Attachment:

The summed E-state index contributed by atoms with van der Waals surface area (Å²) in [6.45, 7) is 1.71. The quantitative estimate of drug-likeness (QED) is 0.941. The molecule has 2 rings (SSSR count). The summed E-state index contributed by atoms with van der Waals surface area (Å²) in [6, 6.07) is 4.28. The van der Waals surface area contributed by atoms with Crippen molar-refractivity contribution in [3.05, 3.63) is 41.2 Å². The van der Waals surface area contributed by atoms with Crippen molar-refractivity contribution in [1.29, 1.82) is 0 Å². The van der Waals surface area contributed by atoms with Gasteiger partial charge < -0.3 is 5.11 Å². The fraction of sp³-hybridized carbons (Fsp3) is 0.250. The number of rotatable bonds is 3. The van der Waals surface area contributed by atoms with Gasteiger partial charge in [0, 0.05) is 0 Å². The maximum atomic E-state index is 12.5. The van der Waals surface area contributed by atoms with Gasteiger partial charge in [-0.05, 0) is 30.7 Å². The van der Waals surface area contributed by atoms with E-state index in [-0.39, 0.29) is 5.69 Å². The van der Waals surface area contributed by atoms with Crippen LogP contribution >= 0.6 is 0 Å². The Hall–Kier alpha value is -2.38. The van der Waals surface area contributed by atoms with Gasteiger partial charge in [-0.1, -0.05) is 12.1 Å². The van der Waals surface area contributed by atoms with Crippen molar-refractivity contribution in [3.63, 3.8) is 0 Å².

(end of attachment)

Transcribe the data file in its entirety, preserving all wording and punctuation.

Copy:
The summed E-state index contributed by atoms with van der Waals surface area (Å²) in [6.45, 7) is 1.71. The quantitative estimate of drug-likeness (QED) is 0.941. The molecule has 2 rings (SSSR count). The summed E-state index contributed by atoms with van der Waals surface area (Å²) in [6, 6.07) is 4.28. The van der Waals surface area contributed by atoms with Crippen molar-refractivity contribution in [3.05, 3.63) is 41.2 Å². The van der Waals surface area contributed by atoms with Crippen molar-refractivity contribution in [1.29, 1.82) is 0 Å². The van der Waals surface area contributed by atoms with Gasteiger partial charge < -0.3 is 5.11 Å². The fraction of sp³-hybridized carbons (Fsp3) is 0.250. The number of rotatable bonds is 3. The van der Waals surface area contributed by atoms with Gasteiger partial charge in [0, 0.05) is 0 Å². The maximum atomic E-state index is 12.5. The van der Waals surface area contributed by atoms with Gasteiger partial charge in [-0.05, 0) is 30.7 Å². The van der Waals surface area contributed by atoms with E-state index in [-0.39, 0.29) is 5.69 Å². The van der Waals surface area contributed by atoms with Crippen LogP contribution >= 0.6 is 0 Å². The Hall–Kier alpha value is -2.38. The van der Waals surface area contributed by atoms with Gasteiger partial charge in [-0.1, -0.05) is 12.1 Å². The van der Waals surface area contributed by atoms with Crippen molar-refractivity contribution in [3.63, 3.8) is 0 Å².